Out and about in Northern Uganda


It was nagging at me that i really need to get going and it nagged and nagged and eventually i found myself packing, destination – Northern Uganda

The trip was around the time that i was planning to travel across Africa from East to West on a story telling project about women entrepreneurs in Africa. For me, no part of the country bore so much intrigue like Northern Uganda

Close to the border with S.Sudan, growing up we always heard stories of conflict in Gulu except they were not stories, this was a real war happening in Uganda, but being in Kampala out of sight seemed out of mind.

The LRA began as an evolution of ‘the Holy Spirit Movement’ – a rebellion against President Yoweri’s oppression of the north of Uganda, led by Alice Lakwena. When Alice Lakwena was exiled, Joseph Kony took over, changing the name of the group to the Lord’s Resistance Army, or LRA. As the group lost regional support, he quickly started a trend of self-preservation that would come to characterise the rebel group, stealing supplies and abducting children to fill his ranks.

Starting in 1996, the Ugandan government, unable to stop the LRA, required the people of northern Uganda to leave their villages and enter government-run camps for internally displaced persons (IDPs). These camps were supposedly created for the safety of the people, but the camps were rife with disease and violence. At the height of the conflict, 1.7 million people lived in these camps across the region. The conditions were squalid and there was no way to make a living. Thus, a generation of Acholi people were born and raised in criminal conditions.

Fine, the post is meant to be about travel

It has been move than 30years since the conflict in the North came to an end, people are slowly moving back home and as usual the development world is around to help. There are a number of reconciliation, rehabilitation projects in the country and i was told some of the ”do-gooders” have packed up and moved on to other causes, like the one in the Karamoja region of Uganda, also rumored to have oil or minerals?

On a cold Monday morning, i was off to Gulu by road (the best way to travel) by POSTA bus recommended by friends who still have family up North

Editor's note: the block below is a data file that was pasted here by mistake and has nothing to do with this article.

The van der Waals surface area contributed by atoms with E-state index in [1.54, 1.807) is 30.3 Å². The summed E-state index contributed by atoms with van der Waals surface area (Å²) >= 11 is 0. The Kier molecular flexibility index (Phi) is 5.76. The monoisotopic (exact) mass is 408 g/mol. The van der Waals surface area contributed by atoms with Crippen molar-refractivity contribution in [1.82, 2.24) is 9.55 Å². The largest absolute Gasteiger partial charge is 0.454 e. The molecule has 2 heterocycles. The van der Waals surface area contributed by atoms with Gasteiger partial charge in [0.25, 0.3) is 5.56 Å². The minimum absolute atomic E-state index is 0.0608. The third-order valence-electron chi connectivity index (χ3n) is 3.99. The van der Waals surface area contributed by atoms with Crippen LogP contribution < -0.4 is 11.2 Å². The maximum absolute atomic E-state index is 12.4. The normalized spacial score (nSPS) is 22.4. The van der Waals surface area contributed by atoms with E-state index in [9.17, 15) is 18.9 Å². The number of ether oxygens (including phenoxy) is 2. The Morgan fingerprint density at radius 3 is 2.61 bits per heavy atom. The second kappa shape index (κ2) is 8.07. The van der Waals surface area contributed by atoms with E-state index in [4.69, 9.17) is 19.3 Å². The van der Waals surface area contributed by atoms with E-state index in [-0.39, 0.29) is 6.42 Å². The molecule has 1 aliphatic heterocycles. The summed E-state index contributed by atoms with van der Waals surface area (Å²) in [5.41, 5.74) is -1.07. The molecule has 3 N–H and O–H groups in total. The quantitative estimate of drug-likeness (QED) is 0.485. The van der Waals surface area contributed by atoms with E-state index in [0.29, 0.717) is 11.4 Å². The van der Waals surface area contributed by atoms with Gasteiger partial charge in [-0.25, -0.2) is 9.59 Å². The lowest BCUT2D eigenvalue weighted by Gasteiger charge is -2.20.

I did not have any plans for anything, including a place to stay but i was sorted because a friend of a friend would pick me up from the bus stop

The road was fine in places, made a few stops here and there for road side food and it was interesting to see how the offerings changed as we moved across regions. The closer to Kampala, there was more food and fruit, alot of bananas, pineapples, in what could possibly be the bread basket of Uganda – and the closer we got to Gulu, less food it seems but it could also be that  i was asleep half the time

Come 1pm, i was in Gulu, picked up by a friend and dropped home where i jsut crashed out – i was really knackered

Sightings from Gulu

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Destinations near and far from Gulu:

  • Ajai Game Reserve — boasts a deluxe safari camp under construction just outside its borders. A small reserve at 16,600 hectares, located on the east bank of the Albert Nile.
  • Aswa-Lolim – A former game reserve that has been turned into farmland, but with a wildlife management programme to manage the wild life that still passes through the area.
  • Fort Patiko – a.k.a Baker’s Fort, a short drive north of Gulu
  • Kidepo Valley National Park – located in the extreme NE corner of Uganda on the Sudan border. Incredible birds and wildlife including elephant, zebra, ostrich and massive buffalo herds.
  • Murchison Falls National Park – offers a very nice boat trip getting surrounded by crocodiles and hippos. The nearby waterfall is dramatic and beautiful, as the entire Nile river plunges down 45 m (150 ft) and through a 7 m (23 ft) wide crevice. It is possible to do safaris – Murchison is full of a variety of wildlife, including elephants, giraffes, hartbeast, buffalo, and a few lions and leopards. For now it is still a little bit difficult to get as independent traveller. Take an early bus to Masindi and then try to arrange for transport to bring you to the park. With some luck, you could get a free ride with the rangers.
  • and if none of this excites you, there are regular buses to Juba, South Sudan

The people in Northern Uganda are the nicest of people, it makes such a difference from other parts of Uganda. I hang out in Sankofa cafe on the first day, bought a hammock for Carlos, walked around to my heart’s content, and went to visit Lacor which was the sight for the kidnapping of high school students from St Mary’s Lacor by the rebels in the 90s, and to Lacor hospital to the memorial stone of Dr. Lukwiya who was a victim of the Ebola outbreak in Uganda alongside 2 other colleagues

Did a couple of interviews with women entrepreneurs, went to the market and got 2 outfits  made in the space of 3 days.

Would definitely recommend going back, there is not much to do but hanging out with the people is well worth it , and try to time it when it is not too hot because i heard that can be unbearable

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